We can love in peace or we can love in torment. Loving in peace means you associate love with deep states of wellbeing. The loved one brings to your life security, comfort, and meaning. Loving in torment means peaks of excitement marred with jealousy, rage, and fears of dependency and abandonment. Whether your child will love in peace or love in torment will be influenced by the way you love your child now, and the brain chemistries activated as a result. (Sunderland, Margot, 2006, P. 184)
I admit never opening most of the baby books and parenting books given to me when my first kid was born because the idea of reading a two-inch book about feeding, or potty training felt silly, plus I was too tired to read when the kids were young! Lately, though, I can’t stop paging through The Science of Parenting by Margot Sunderland. The book is perfect for me—a guy who loves science, and one who would never read a parenting book cover to cover. It’s an ideal book to put near the potty.
I’ve bought the book for friends and family and keep giving my copies away. The book has prompted deep examination of my upbringing and how the kind of love I received affects me as a parent now.
When I look back at my childhood, I remember running into the arms of my Dad as he came home from work. I can feel him wrestling with me during our homemade haunted houses on Halloween. I remember sitting with him looking at directions while building a remote control car, his guiding voice only instructing me when I needed it. I can still smell the sizzle of ginger as my Mom allowed me to gently stir in the ingredients of our stir-fried dinners, and her light kiss before bedtime.
I can hear their stern yet caring voices concerned about my grades, “Ryan, you don’t have to get A’s like your brother and sister,” they assured, “We just want to know you are trying your best, and we can get you help if you need it.”
My parents were also old school in many ways and being hit with various objects was part of my discipline for a few years. It’s important to note that these were not beatings. In retrospect, I think I cried more because of the disappointment my parents exuded more than any of the physical pain caused by the cardboard hanger used by my Mom to whack my behind. Mom now admits it was a mistake to hit me.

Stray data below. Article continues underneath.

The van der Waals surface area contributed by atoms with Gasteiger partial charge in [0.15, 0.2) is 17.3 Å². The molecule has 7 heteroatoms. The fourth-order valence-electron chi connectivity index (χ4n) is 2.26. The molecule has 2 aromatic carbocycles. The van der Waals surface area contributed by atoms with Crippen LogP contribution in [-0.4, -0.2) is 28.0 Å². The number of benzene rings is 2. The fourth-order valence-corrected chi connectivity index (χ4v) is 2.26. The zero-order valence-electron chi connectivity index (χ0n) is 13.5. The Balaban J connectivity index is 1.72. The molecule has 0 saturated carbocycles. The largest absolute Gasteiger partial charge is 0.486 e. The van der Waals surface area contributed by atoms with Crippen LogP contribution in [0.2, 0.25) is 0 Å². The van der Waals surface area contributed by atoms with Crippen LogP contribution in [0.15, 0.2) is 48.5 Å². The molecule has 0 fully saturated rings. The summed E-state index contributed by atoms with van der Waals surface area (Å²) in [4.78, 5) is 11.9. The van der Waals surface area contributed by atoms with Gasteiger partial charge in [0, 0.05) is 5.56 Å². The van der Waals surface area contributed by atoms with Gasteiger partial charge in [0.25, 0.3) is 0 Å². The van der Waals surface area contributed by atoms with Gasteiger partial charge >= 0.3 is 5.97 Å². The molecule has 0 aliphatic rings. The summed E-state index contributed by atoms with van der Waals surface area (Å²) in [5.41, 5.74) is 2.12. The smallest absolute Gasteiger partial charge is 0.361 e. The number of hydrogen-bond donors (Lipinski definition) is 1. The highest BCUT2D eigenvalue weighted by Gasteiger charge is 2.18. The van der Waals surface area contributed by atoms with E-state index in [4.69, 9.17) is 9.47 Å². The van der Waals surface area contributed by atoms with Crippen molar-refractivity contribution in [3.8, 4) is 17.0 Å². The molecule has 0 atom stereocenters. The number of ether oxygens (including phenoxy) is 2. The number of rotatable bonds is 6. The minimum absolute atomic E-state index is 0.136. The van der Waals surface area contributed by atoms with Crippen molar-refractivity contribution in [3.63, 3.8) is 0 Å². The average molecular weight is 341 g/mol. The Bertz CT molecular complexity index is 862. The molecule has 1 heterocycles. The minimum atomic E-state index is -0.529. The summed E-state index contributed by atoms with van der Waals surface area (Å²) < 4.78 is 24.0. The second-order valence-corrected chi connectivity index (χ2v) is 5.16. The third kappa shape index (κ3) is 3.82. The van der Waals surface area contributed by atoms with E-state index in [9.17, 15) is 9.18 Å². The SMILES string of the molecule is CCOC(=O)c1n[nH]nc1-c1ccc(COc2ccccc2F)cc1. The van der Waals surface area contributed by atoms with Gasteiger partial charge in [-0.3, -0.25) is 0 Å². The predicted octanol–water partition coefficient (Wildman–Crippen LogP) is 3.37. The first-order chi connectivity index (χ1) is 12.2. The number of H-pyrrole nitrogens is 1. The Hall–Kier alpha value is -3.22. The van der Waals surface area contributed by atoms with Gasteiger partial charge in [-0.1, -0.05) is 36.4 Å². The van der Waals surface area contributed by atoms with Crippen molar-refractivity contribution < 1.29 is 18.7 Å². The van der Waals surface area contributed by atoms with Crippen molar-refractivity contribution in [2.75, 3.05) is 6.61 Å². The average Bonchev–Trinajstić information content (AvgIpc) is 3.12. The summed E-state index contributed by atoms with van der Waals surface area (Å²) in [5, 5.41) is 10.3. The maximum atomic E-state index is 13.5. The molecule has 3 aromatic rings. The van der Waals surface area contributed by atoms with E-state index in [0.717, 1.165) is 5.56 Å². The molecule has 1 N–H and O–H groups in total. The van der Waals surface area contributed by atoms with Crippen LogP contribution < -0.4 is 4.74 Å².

That honesty and example of admitting fault is a good model for me and aided me in finding a balance between being a Dad with high expectations as opposed to being an authoritarian. There must be respect, however, I don’t want my kids to fear me.
I’ve examined my childhood deeply looking to find things that affected my actions or inaction during my failed marriage. I need to know as I move forward into new relationships. Did I have a good model of Loving in Peace? Am I loving my children in Peace? The answer is a resounding yes.
I had physical love and support systems that encouraged me to be my best without oppressive comparison, or my parents being overly critical. Like most kids, I didn’t want to disappoint them, but there was never a massive fear of failure, or not living up to their expectations. They provided me with a steady supply of love chemicals (Opioids and Oxytocin), and I always look forward to seeing them.
Becoming parents did not come easy for my ex-wife and me. After learning of our second miscarriage, the very first person I called was my Mom to grieve. The simple sound of her voice gave me comfort. When I lay crumbled by the emotions of divorce swaddling myself like an infant with a tightly cinched hoodie, a call from my Dad made me rise to get the day started.
This is Loving in Peace. This is the model of love I can now achieve for my kids free from the frustrations of trying to make my marriage work.
Sunderland, Margot, (2006). The Science of Parenting.
Originally published at https://www.ryanchinauthor.com
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